Panemunė is the smallest town in Lithuania, situated on the border between Lithuania and Kaliningrad Oblast. The town is situated by the Nemunas River with Tilsit (Sovetsk) on the other side of the river. It is the only town that has now eldership (sub-district) (it belongs to Pagėgiai Sub-district).
The settlement has been known from the 19th century. The political events of great importance to the entire Europe took place namely in the vicinity. Friedrich Wilhelm III, King of Prussia, declared a war to the French Emperor Napoleon Bonaparte on 9 October 1806. Peace negotiations were started in Tilsit on 25 June 1807, and the French Emperor Napoleon dictated the conditions. Piktupėnai (Pagėgiai Municipality, ~8 km away from Panemunė), became a residence of Friedrich Wilhelm III, King of Prussia, his wife Luise and their large family for four weeks, i.e. during the negotiations. The meeting of the Queen Luise with the Emperor Napoleon Bonaparte that took place on 6 July 1807 did not bring any positive results. Therefore, the French Emperor Napoleon and Russian Tsar Alexander I signed Treaty of Tilsit, the terms and conditions whereof were especially unfavourable to Prussia, on a specially constructed raft in the middle of the Nemunas on 7 July 1807.
The old post route running along the Curonian Spit was directed to the new tract via Tilsit and Taurage, and a railway bridge was built at the end of the 19th century. This created favourable conditions for the development of Panemunė settlement. The construction of a bridge over the Nemunas River by Panemunė and Tilsit was finished in 1907. The bridge was named after Luise, the Queen of Prussia. The bridge was blown up during the World War II and restored later on. The length of the bridge is about 416 meters. The bridge connects both Lithuania and the European Union with Russia today.
The routes of the book smugglers and the border officers of the tsarist Russia crossed over in the localities of Panemunė during the Lithuanian press ban period from 1864 to 1904. The security of the border was strengthened by establishing three security checkpoints at the end of the 19th century. Observation towers were installed every 3 km on the first border line that was supervised by armed border guards on horses. The second border line was located 2 km away, and the third – approximately 6 km away from the border. These last two border lines were posts of the secret border guards.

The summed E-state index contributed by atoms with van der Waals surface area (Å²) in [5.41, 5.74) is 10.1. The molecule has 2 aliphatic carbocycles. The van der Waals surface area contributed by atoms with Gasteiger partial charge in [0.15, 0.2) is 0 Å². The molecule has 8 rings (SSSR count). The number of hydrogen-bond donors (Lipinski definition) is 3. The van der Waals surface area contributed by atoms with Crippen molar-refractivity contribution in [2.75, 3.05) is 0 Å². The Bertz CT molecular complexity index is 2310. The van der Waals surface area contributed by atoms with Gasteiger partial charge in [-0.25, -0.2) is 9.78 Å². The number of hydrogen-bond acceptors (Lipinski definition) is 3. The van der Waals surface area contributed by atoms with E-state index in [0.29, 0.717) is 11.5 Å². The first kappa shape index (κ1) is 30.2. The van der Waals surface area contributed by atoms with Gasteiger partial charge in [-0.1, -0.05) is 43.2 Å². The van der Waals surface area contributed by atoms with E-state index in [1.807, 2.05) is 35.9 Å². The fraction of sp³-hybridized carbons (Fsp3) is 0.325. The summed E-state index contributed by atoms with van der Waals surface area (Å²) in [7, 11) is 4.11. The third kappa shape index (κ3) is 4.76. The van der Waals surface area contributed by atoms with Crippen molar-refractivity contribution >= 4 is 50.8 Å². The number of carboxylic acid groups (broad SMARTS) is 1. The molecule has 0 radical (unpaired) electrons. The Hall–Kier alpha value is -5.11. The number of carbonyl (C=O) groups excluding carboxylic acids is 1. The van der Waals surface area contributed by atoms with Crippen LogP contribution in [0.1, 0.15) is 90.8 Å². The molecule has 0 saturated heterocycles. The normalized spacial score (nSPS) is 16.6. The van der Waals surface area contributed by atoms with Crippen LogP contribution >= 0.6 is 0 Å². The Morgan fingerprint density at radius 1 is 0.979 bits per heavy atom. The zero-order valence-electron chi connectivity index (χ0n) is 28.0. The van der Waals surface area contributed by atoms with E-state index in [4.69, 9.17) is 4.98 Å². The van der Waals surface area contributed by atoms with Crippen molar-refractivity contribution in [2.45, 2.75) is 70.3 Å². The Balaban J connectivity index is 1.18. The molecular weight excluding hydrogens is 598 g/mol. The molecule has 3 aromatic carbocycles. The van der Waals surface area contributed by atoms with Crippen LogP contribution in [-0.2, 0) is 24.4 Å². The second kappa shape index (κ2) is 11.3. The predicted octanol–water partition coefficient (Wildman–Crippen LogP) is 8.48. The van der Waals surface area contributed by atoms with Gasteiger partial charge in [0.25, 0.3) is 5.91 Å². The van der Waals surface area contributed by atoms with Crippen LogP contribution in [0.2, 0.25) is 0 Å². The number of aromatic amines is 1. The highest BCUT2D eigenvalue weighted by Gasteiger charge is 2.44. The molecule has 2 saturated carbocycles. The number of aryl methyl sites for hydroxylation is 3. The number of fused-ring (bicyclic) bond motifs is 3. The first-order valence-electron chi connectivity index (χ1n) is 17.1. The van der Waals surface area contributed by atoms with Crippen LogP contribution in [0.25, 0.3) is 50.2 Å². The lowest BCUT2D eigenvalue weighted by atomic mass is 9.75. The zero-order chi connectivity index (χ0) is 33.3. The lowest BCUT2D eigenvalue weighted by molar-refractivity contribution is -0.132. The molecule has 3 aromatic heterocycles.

Panemunė flourished after the events of 1923, when it became a border town between Lithuania and Germany. Border police office, customs office, a lot of shops, restaurants and pubs were established here. The market flourished in particular during that period. A narrow-gauge railway line (Lith. siaurukas) along the route Tilžė-Pagėgiai-Smalininkai was built. Smuggling flourished due to the big difference of food product prices in the Republic of Lithuania and Germany.
After the events of World War I and World War II, Panemunė town became a dilapidated roadside settlement. Life in Panemunė town has been improving gradually after Lithuania regained its independence, and the image of the town has been changing for the better.
The population of Panemunė is approximately 350 at the moment. Panemunė checkpoint is functioning.